Country Risk Rating

Changes in generally good but somewhat volatile political and economic environment can affect corporate payment behavior. A basically secure business environment can nonetheless give rise to occasional difficulties for companies. Corporate default probability is quite acceptable on average. - Source: Coface

Business Climate Rating

The business environment is very good. Corporate financial information is available and reliable. Debt collection is efficient. Institutional quality is very good. Intercompany transactions run smoothly in environments rated A1.


  • Diversified industrial base
  • Leader in high-end electronics
  • High private and public R&D spending
  • Good educational system
  • Diversified FDIs in Asia


  • Competition from China (steel, shipbuilding, electronics)
  • High level of household debt
  • Aging population
  • High youth unemployment
  • Net commodity importer
  • Overrepresentation of chaebols in the economy
  • Proximity to North Korea
  • Increasing tensions with Japan

Current Trends

Growth set to rebound despite downside risks

Growth is set to recover gradually through 2021, on the back of a revival in private consumption supported by fiscal stimulus measures, although exports (40% of GDP) should remain modest. A steady recovery in key trade partner China (25% of exports), and semiconductors (17% of exports), have been driving external demand. That said, the recent U.S. curbs on China’s technology might add downside pressures, alongside decreasing semiconductor prices in recent years. The four supplementary budgets (3.6% GDP) passed in 2020 should bolster business and consumer sentiments, and result in the revival of private consumption (46% of GDP), although a rising unemployment rate (3.9% in September 2020 compared to 3.4% for the same period in 2019) and high household debt (97.8% of GDP in 2020) might constrain it to some extent. Investment should remain subdued following disruptions in domestic activity and a weaker growth outlook. Inflation should rebound and edge up closer to the BOK (Bank of Korea) 2% target range, but will be unlikely to reach it despite a recovery in domestic demand. After two 25bps rate cuts in 2020, the BOK should not lower the policy rate any further in order to avoid spurring households’ debts (which have already reached high levels), leaving the recovery to rely only on fiscal stimulus measures, which would further dig the budget deficit.


The budget deficit will widen for the second consecutive year

The budget deficit will widen due to expansionary moves that will be extended through 2021 in order to support an economy damaged by the pandemic. The government drafted a record USD 469.9 billion fiscal budget for 2021, marking the second consecutive year where expenditures exceed revenues. Considering the increasing unemployment rate, the budget would mainly focus on health, welfare and employment (30.5% of budget expenditures), and on job creation (5.5%), as President Moon Jae-in pledged to expand public sector jobs before the end of his term in 2022. Public debt is set to deepen in 2021 and would be partially financed through government bonds issuance. The government plans to sell 172.9 trillion won of bonds in 2021 (167 trillion in 2020).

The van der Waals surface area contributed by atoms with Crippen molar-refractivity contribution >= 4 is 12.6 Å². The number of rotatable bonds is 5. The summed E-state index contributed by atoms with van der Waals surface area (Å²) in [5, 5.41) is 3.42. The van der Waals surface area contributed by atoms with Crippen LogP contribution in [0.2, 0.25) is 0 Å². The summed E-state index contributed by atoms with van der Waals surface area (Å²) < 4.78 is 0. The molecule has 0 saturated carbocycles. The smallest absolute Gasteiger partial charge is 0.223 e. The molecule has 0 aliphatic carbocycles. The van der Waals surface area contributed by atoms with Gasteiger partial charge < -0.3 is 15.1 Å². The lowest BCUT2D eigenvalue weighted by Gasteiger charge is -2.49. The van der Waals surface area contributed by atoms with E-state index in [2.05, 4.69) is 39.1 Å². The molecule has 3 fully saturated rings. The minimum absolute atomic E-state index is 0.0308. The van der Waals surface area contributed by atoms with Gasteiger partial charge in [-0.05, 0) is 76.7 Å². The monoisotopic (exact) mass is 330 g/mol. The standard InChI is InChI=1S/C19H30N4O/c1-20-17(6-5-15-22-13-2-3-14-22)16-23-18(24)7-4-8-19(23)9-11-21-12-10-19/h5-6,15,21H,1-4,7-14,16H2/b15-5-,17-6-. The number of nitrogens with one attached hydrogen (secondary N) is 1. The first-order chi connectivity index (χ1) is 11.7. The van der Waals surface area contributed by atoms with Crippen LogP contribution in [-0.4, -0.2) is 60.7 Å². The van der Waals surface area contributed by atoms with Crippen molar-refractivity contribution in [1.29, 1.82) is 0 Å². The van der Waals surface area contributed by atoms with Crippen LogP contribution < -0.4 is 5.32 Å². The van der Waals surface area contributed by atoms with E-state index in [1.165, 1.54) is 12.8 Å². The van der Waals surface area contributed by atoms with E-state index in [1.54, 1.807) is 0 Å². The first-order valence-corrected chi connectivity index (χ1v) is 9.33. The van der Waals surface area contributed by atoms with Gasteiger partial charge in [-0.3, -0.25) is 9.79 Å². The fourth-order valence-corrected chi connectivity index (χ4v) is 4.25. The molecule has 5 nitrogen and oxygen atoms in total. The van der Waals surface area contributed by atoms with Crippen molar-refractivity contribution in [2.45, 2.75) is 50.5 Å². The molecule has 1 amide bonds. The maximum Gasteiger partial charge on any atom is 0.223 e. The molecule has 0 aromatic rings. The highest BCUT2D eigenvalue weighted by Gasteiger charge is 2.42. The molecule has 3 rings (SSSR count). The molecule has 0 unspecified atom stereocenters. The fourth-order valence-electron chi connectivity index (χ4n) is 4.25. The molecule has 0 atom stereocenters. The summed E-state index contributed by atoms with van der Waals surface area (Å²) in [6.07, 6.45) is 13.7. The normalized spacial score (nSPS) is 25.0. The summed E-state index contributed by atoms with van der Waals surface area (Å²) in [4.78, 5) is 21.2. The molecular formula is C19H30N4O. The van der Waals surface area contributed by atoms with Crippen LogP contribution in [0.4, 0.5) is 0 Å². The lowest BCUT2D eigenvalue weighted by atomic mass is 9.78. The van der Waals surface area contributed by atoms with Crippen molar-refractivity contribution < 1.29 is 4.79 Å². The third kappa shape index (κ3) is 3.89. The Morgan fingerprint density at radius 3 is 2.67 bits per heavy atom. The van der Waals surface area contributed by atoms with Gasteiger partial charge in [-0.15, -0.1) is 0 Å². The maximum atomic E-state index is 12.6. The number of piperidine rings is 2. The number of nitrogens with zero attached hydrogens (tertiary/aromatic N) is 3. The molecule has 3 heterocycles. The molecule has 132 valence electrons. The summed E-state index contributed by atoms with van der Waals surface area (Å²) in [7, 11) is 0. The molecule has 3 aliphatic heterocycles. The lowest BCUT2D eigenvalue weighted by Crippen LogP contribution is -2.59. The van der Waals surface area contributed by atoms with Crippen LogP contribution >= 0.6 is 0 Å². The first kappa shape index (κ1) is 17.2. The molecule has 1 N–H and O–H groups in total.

The current account balance should remain positive, as the trade surplus will probably widen in 2021. While the slump in import demand is partially offset by fiscal stimulus measures, exports will be driven by the recovery in China. Given that international borders will remain closed into the first half of 2021, the tourism balance deficit (due to the number of Koreans visiting abroad exceeding that of foreign visitors) should diminish, which in turn would widen the current account surplus. The economy should continue to sit on comfortable foreign exchange reserves, which stood at 10.4 months of imports in September 2020.


No major improvements with its neighbors

President Moon Jae-in’s ruling Democratic Party secured a majority in the Parliamentary elections in April 2020, with a strong public support for its management of the COVID-19 pandemic. The left-leaning ruling party could push its reform agenda before the presidential elections in 2022, particularly regarding unemployment and reforming chaebols – which consists in reducing conglomerates’ dominance on the economy. Relations with neighbors do not seem to get any better so far. Increasing tensions recently led Pyongyang to blow up the joint liaison office with Seoul near Kaesong (North Korea). It is unlikely that Japan and South Korea’s ongoing trade conflict - with South Korea requesting reparations from Japan for crimes committed during the Second World War - could ease under the new Japanese Prime Minister Suga, who inherited Abe’s policy line.


Coface (02/2020)
South Korea